“Since there is so much immorality, each man should have his own wife and each woman her own husband. The husband should fulfill his marital duty to his wife, and likewise the wife to her husband. The wife’s body does not belong to her alone but also to her husband. In the same way, the husband’s body does not belong to him alone but also to his wife. Do not deprive each other except by mutual consent and for a time, so that you may devote yourselves to prayer. Then come together again so that Satan will not tempt you because of your lack of self-control.”
1 Corinthians 7:2-5
The notion of a sacred marriage calls us to a new standard in every aspect of marriage: kind, generous, and selfless service. We should look for ways to serve our spouse every day. We might miss opportunities because of being too busy or preoccupied with our own problems, but the notion of intentionally and deliberately denying something to our spouse is to Paul completely beneath the character of a true believer.
What Paul is saying in 1 Corinthians 7:2-5 is that this is also true in the bedroom, that in fact, it is a very serious sin to sexually deprive or deny your spouse unless it is by mutual agreement for a season of concerted prayer. Fourth century church father John Chrysostom spoke with forcefulness: “If you refuse to serve your husband properly, you offend God [and likewise husbands refusing their wives].”
An eighteenth century Russian Orthodox classical writer (St. Tikhon of Zadonsk) took it further than I would, but he demonstrates the passion of those who have dealt with this issue in previous centuries: “When the husband leaves his wife and the wife sins with another, then the husband is responsible for this sin, as he gave his wife occasion for sin. Likewise when a wife leaves her husband and the husband sins with another, then the wife is guilty of that sin, for the same reason.”
“Leave” could be read as “long term denial.” “Sins with another” could have many additional modern applications.
Because of the reality of evil, because of the constant pull of sexual temptation, because sexual desire is a physical yearning as much as a spiritual one that can’t be simply “turned off” by will power alone, Paul is clear that it is cruel and sinful to deny our spouse what they can lawfully receive nowhere else. When I marry someone, I am agreeing to meet their sexual needs—that’s part of the deal. To then renege on that is to, in John’s (and Paul’s and St. Tikhon’s) words, commit fraud.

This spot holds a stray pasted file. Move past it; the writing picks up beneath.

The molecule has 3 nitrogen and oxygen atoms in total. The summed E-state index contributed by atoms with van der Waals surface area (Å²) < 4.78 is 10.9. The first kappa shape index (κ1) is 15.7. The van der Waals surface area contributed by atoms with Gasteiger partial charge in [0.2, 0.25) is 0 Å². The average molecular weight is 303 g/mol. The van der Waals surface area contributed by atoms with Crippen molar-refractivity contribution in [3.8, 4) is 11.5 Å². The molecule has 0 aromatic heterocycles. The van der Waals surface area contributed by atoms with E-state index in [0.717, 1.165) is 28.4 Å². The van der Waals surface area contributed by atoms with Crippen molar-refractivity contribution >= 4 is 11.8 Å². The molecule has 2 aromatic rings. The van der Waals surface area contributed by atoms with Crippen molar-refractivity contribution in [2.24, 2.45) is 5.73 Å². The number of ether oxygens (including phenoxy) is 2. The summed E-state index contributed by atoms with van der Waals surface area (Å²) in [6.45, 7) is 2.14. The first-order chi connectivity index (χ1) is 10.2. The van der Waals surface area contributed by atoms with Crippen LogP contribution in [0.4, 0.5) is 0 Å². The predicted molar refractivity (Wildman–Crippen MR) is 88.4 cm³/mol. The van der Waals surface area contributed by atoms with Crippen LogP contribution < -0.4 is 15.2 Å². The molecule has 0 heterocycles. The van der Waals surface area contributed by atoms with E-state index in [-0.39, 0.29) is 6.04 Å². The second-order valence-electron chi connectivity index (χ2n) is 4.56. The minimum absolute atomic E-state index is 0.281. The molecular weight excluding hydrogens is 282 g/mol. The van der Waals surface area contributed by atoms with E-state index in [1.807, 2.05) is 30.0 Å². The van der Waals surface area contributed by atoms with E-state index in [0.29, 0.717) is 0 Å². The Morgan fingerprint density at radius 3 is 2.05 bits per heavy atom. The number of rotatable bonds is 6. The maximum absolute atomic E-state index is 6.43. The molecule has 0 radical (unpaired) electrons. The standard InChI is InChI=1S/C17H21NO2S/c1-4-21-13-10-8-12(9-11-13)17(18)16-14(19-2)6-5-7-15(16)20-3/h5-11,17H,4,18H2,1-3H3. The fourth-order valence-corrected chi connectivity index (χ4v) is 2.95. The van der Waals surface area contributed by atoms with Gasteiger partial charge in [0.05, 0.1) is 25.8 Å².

Now, of course this isn’t true when, for instance, the wife or husband is seriously ill or the wife is recovering from pregnancy. The same could be true when psychological issues over past abuse start cropping up and need to be dealt with compassionately. But even in these circumstances, when full intercourse isn’t possible, there are things a spouse can do to meet his/her mate’s sexual needs, and a wise, loving, and kind spouse will do so.
Some might say, “Well, my spouse doesn’t deserve sexual favors, the way he/she is treating me.”
That’s a contradictory statement—the mere fact that they are your spouse means they deserve, in some sense, “sexual favors.” Of course, if a woman fears physical abuse, she should never feel a spiritual obligation to become naked and defenseless in the face of a potential assailant. To deny this is to twist Scripture far beyond common sense and even decency. If a man has given himself over to a repugnant sexual sin and the wife has to work through the process of forgiveness before she can be intimate with him, that’s understandable as well (and in such circumstances, a time of therapeutic abstinence for the man can be necessary and helpful for restoration and healing). But many use the above statement for far more “casual” sins—moodiness, selfishness, or simply being lazy in demonstrating love.